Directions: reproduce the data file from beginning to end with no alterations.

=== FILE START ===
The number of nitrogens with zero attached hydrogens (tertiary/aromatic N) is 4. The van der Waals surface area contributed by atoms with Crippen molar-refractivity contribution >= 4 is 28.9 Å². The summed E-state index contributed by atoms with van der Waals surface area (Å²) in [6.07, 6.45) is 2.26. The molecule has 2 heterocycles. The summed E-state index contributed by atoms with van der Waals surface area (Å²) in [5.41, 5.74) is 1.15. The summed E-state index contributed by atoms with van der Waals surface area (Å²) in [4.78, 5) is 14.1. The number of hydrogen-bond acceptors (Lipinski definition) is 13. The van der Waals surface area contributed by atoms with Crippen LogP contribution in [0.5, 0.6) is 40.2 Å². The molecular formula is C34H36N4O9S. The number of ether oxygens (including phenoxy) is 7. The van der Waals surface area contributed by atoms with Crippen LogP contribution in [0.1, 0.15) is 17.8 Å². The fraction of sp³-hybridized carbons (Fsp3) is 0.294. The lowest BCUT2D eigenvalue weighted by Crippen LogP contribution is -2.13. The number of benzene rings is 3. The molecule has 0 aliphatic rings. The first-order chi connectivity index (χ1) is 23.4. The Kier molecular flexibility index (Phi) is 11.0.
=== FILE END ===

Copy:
The number of nitrogens with zero attached hydrogens (tertiary/aromatic N) is 4. The van der Waals surface area contributed by atoms with Crippen molar-refractivity contribution >= 4 is 28.9 Å². The summed E-state index contributed by atoms with van der Waals surface area (Å²) in [6.07, 6.45) is 2.26. The molecule has 2 heterocycles. The summed E-state index contributed by atoms with van der Waals surface area (Å²) in [5.41, 5.74) is 1.15. The summed E-state index contributed by atoms with van der Waals surface area (Å²) in [4.78, 5) is 14.1. The number of hydrogen-bond acceptors (Lipinski definition) is 13. The van der Waals surface area contributed by atoms with Crippen LogP contribution in [0.5, 0.6) is 40.2 Å². The molecular formula is C34H36N4O9S. The number of ether oxygens (including phenoxy) is 7. The van der Waals surface area contributed by atoms with Crippen LogP contribution in [0.1, 0.15) is 17.8 Å². The fraction of sp³-hybridized carbons (Fsp3) is 0.294. The lowest BCUT2D eigenvalue weighted by Crippen LogP contribution is -2.13. The number of benzene rings is 3. The molecule has 0 aliphatic rings. The first-order chi connectivity index (χ1) is 23.4. The Kier molecular flexibility index (Phi) is 11.0.